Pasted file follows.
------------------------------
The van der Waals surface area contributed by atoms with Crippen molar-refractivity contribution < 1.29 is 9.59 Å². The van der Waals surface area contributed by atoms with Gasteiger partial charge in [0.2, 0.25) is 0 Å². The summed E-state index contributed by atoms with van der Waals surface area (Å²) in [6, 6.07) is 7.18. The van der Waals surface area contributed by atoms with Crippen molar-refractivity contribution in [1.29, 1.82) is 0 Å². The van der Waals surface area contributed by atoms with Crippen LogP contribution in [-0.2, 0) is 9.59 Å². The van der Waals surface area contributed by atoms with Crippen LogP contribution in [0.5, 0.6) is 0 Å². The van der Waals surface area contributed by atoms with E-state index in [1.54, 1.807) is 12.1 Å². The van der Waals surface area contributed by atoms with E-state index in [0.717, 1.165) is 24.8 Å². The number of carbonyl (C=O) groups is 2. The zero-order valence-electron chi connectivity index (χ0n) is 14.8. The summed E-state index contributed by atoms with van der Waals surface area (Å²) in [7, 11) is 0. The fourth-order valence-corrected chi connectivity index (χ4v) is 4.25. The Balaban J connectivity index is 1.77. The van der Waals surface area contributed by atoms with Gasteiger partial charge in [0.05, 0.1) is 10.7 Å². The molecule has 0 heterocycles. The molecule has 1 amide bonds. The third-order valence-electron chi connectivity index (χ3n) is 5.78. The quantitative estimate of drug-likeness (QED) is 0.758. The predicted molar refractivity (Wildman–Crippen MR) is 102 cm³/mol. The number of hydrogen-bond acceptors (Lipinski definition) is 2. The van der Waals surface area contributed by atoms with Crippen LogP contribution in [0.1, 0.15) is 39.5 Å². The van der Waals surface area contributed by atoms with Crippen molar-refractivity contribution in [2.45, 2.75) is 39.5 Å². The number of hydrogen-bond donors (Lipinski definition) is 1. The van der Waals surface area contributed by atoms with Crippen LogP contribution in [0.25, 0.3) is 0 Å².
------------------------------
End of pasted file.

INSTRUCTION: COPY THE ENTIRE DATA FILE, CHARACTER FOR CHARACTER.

The van der Waals surface area contributed by atoms with Crippen molar-refractivity contribution < 1.29 is 9.59 Å². The van der Waals surface area contributed by atoms with Gasteiger partial charge in [0.2, 0.25) is 0 Å². The summed E-state index contributed by atoms with van der Waals surface area (Å²) in [6, 6.07) is 7.18. The van der Waals surface area contributed by atoms with Crippen molar-refractivity contribution in [1.29, 1.82) is 0 Å². The van der Waals surface area contributed by atoms with Crippen LogP contribution in [-0.2, 0) is 9.59 Å². The van der Waals surface area contributed by atoms with Crippen LogP contribution in [0.5, 0.6) is 0 Å². The van der Waals surface area contributed by atoms with E-state index in [1.54, 1.807) is 12.1 Å². The van der Waals surface area contributed by atoms with E-state index in [0.717, 1.165) is 24.8 Å². The number of carbonyl (C=O) groups is 2. The zero-order valence-electron chi connectivity index (χ0n) is 14.8. The summed E-state index contributed by atoms with van der Waals surface area (Å²) in [7, 11) is 0. The fourth-order valence-corrected chi connectivity index (χ4v) is 4.25. The Balaban J connectivity index is 1.77. The van der Waals surface area contributed by atoms with Gasteiger partial charge in [0.05, 0.1) is 10.7 Å². The molecule has 0 heterocycles. The molecule has 1 amide bonds. The third-order valence-electron chi connectivity index (χ3n) is 5.78. The quantitative estimate of drug-likeness (QED) is 0.758. The predicted molar refractivity (Wildman–Crippen MR) is 102 cm³/mol. The number of hydrogen-bond acceptors (Lipinski definition) is 2. The van der Waals surface area contributed by atoms with Crippen LogP contribution in [0.1, 0.15) is 39.5 Å². The van der Waals surface area contributed by atoms with Crippen molar-refractivity contribution in [2.45, 2.75) is 39.5 Å². The number of hydrogen-bond donors (Lipinski definition) is 1. The van der Waals surface area contributed by atoms with Crippen LogP contribution in [0.25, 0.3) is 0 Å².